on Thursday, October 25, 2018
Table games players have their own styles and preferences. One of the divisions is between those who will play all night and those who prefer short sessions.
In the long run, the house edge remains the same. You can't change it by playing shorter or longer times. That's something I explained not long ago to a player who was having luck playing short sessions. He asked about the house edge in short vs. long sessions.
As it happens, there's nothing in the math of the game that makes it more likely for you to win in multiple short sessions than in fewer longer sessions. If you're playing under rules that give the house a 1 percent edge and you bet a total of $10,000, then you can expect average losses of $100 regardless of whether you bet the $10,000 in one marathon session or 10 short sessions.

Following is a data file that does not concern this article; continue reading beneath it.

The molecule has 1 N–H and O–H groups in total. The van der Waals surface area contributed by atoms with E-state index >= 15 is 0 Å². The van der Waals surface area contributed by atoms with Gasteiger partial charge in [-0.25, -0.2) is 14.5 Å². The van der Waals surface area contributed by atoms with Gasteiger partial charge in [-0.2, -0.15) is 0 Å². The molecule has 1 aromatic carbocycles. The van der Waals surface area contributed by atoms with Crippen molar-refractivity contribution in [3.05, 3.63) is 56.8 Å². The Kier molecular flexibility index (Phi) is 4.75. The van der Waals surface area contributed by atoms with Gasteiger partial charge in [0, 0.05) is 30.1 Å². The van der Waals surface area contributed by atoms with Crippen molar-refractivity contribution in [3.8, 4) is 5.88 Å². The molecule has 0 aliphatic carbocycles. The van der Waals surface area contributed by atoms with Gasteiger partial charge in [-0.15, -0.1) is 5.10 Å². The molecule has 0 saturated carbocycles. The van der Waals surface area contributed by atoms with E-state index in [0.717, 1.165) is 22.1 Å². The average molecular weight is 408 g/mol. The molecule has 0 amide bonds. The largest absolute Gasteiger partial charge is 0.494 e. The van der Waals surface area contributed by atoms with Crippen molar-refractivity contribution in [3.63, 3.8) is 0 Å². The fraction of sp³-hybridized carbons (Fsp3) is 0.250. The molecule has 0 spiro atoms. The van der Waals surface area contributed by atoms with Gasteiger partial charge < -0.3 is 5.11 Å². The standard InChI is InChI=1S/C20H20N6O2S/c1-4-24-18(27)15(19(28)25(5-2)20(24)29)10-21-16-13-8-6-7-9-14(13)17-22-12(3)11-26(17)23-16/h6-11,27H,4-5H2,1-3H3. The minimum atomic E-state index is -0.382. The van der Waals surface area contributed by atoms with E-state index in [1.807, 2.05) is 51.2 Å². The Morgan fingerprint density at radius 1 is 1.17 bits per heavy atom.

On average, the house edge is the same regardless of whether you play for 30 minutes or five hours. Of course, the house edge does vary with the count, as card counters know, but the times when the edge is higher than usual and the times when the edge is lower than usual or even swings in the players favor balance out over time. Advantage players counter that by betting more when they have the edge and betting less or leaving the table when the edge swings toward the house.
As a practical matter for a non-counter, the house edge is the same and your average result per hour will be the same regardless of the length of your sessions.
That being said, if you feel like you're getting better results with shorter sessions, then by all means, continue to play shorter sessions. Playing short sessions won't hurt you vs. the house edge, it will keep your investment per session small, and it may give you an edge in keeping your concentration sharp and avoiding fatigue.